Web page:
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Not far into its first episode, La Brea comes out and says what we’re already thinking: “Maybe we’re just in an episode of Lost.” The comparison is unavoidable and, unfortunately, not all that favorable to La Brea. In the 17 years since Oceanic 815 disappeared over the Pacific, there’s been no end of shows trying to replicate its magic — and while La Brea isn’t all bad, it’s just the latest reminder that the Lost formula is harder to master than it looks.
The hourlong drama opens on a typically hellish morning commute on Los Angeles’ Miracle Mile, which becomes much more literally hellish when a massive sinkhole opens under the La Brea Tar Pits. The sudden void swallows cars and buildings and dozens of people, including half of the Harris family: Mom Eve (Natalie Zea) and teenage son Josh (Jack Martin) fall in, while teen daughter Izzy (Zyra Gorecki) and semi-estranged dad Gavin (Eoin Macken) are left searching for answers on the surface world.
Airdate: Tuesday, Sept. 28
Cast: Natalie Zea, Eoin Macken, Zyra Gorecki, Jack Martin, Jon Seda, Chiké Okonkwo, Nicholas Gonzalez, Karina Logue, Veronica St. Clair, Rohan Mirchandaney, Josh McKenzie, Lily Santiago, Chloe De Los Santos
Creator: David Appelbaum
Those pulled into the sinkhole are dropped through a glowing gash into a strange primeval land, where sabertooth tigers still roam and cell service is entirely nonexistent. (Which does have its upside, one character points out: “No more Twitter!”) Meanwhile, back in the part of Los Angeles that didn’t implode on itself, Izzy and Gavin become convinced that the event has something to do with the cryptic visions that have been haunting Gavin for the past three years. His potential insight attracts the attention of the Department of Homeland Security, which knows more than it’s willing to let on about what’s really going on.
In the first two episodes given to critics for review, La Brea is all breathless narrative momentum. In addition to the big, obvious question of WTF is going on with the sinkhole, La Brea seeds a bunch of smaller mysteries and urgent mini-crises around its lush green fields: Will this character survive an animal attack? What’s with the Mustang full of heroin? Are those po-faced girls (Lily Santiago and Chloe De Los Santos) part of a religious cult or something? What is that angsty therapist (Chiké Okonkwo) trying to hide? Is that one dude (Stephen Lopez) ever gonna find his glasses?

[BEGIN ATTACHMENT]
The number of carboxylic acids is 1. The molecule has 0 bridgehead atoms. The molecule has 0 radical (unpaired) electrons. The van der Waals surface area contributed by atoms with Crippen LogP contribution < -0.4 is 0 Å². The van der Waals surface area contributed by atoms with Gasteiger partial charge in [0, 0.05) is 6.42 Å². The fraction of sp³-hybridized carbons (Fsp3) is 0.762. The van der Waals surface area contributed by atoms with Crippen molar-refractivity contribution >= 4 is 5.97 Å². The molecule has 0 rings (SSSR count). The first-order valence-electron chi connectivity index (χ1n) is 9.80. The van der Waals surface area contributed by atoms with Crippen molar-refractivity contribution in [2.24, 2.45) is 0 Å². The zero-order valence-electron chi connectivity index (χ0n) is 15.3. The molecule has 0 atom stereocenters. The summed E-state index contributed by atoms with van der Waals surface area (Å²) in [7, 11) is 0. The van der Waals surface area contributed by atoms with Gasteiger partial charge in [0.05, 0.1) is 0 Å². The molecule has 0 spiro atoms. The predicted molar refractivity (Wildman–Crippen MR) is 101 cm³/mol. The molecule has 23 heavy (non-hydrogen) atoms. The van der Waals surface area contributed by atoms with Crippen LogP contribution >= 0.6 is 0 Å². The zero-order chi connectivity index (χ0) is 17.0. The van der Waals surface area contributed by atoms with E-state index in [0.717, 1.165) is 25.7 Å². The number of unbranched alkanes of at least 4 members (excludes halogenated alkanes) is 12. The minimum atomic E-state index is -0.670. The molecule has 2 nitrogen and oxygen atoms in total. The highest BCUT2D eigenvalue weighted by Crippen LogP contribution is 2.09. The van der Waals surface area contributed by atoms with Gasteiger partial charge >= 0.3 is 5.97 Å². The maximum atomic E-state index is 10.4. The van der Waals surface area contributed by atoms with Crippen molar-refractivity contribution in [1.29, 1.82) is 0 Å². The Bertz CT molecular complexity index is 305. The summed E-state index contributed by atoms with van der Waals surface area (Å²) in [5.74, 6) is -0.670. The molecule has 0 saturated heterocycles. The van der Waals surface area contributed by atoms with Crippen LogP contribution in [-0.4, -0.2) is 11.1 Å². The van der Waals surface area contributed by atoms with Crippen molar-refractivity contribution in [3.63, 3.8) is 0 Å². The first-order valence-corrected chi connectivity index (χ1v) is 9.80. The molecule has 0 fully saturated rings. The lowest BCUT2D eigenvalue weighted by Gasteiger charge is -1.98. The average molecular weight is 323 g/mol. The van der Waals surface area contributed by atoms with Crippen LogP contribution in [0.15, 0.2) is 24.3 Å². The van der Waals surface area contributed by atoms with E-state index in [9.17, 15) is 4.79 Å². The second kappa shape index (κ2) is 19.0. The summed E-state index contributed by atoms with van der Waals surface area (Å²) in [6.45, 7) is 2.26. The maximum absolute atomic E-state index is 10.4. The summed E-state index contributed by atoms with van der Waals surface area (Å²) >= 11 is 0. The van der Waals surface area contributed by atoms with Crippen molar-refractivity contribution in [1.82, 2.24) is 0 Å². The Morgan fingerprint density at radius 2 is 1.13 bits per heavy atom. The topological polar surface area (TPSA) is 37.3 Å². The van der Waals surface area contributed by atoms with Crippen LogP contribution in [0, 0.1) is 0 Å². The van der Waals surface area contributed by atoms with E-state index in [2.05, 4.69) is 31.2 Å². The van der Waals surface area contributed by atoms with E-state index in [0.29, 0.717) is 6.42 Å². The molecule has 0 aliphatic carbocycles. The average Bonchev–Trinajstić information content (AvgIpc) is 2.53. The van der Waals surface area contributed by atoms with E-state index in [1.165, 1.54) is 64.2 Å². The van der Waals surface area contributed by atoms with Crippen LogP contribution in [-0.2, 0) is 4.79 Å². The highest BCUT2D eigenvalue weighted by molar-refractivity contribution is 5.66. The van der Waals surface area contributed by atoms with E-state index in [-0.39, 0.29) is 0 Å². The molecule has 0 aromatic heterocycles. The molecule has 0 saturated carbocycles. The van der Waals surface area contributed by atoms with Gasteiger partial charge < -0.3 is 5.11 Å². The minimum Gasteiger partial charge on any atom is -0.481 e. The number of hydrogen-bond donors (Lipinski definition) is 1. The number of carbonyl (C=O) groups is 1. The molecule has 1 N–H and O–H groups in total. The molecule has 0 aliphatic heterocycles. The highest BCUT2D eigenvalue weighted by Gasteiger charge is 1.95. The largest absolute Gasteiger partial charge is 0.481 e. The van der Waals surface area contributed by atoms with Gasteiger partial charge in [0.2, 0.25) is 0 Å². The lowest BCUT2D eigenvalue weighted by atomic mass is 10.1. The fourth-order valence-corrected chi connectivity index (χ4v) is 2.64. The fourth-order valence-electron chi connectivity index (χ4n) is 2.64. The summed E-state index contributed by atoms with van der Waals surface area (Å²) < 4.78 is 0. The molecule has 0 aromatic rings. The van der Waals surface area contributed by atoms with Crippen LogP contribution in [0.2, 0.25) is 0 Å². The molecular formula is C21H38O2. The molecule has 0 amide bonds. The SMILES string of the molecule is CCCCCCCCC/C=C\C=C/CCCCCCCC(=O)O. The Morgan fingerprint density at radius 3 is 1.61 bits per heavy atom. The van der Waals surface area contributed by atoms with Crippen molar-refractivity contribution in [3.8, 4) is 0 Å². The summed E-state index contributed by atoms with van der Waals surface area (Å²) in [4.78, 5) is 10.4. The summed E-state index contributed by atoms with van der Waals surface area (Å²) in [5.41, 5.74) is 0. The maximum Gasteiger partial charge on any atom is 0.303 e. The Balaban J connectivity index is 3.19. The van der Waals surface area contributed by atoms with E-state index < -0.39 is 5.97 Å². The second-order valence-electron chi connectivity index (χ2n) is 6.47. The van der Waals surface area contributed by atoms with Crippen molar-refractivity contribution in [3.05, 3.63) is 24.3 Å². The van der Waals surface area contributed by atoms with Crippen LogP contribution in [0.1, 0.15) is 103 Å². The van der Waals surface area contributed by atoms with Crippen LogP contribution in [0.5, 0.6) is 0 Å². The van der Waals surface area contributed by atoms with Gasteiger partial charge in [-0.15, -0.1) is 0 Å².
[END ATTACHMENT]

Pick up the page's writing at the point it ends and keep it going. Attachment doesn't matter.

On the one hand, all this heavy plotting makes La Brea go down smoothly. If you get bored investigating one particular oddity, there’s always another just around the corner. As great as the series is at raising new questions, however, it’s not at all clear how good it’ll be at answering them. A storyline in episode two about a cop (Karina Logue) searching for a missing man turns out to be less an actual subplot than an instance of the show obscuring basic information for maximum dramatic potential. And when there are significant reveals — like clues about where exactly this pristine wild land really is — the show tends to repeat them over and over, as scattered characters in both worlds come to the realization at different times.
Moreover, the emphasis on plot twists steamrolls the finer character work needed to maintain our interest in the long run. While most of its ensemble will no doubt become more fleshed out as the season goes on, the first two episodes have most of them set to either “secretive” or “panicked,” which aren’t so much character traits as states of being. Not even the Harrises are much more at this point than generic lead characters who assume our sympathies simply because they’re upset onscreen a lot and haven’t done anything yet to indicate that we’re not supposed to like them.
It seems telling that the character with the most defined personality so far is the only one who’s not injured, fearing for a loved one or otherwise burdened by any real sense of agency despite, you know, being trapped in a bizarre and distant wild land with no way out. Scott (Rohan Mirchandaney), an affable Australian pothead, adds a much-needed dose of levity to the grim desperation radiating from everyone around him, making him an easy early favorite among the ensemble.
Even Scott can only do so much, though. There are occasional hints of the much more entertaining show that La Brea can be, usually in the series’ most sensational moments: the dramatic announcement of another unbelievable discovery, the hero shot of an extinct bird squawking at Los Angeles traffic. Intentionally or not, these feel like the series leaning into the over-the-top ridiculousness of its own premise, and juicing it for silly fun.
Mostly, though, La Brea seems to be playing it perfectly straight, hoping its lavish CG budget and plentiful plot twists will be enough to make it appointment TV. And yet, for a series that opens on a massive sinkhole eating up an entire L.A. neighborhood, La Brea feels too middle-of-the-road to make much impression at all.
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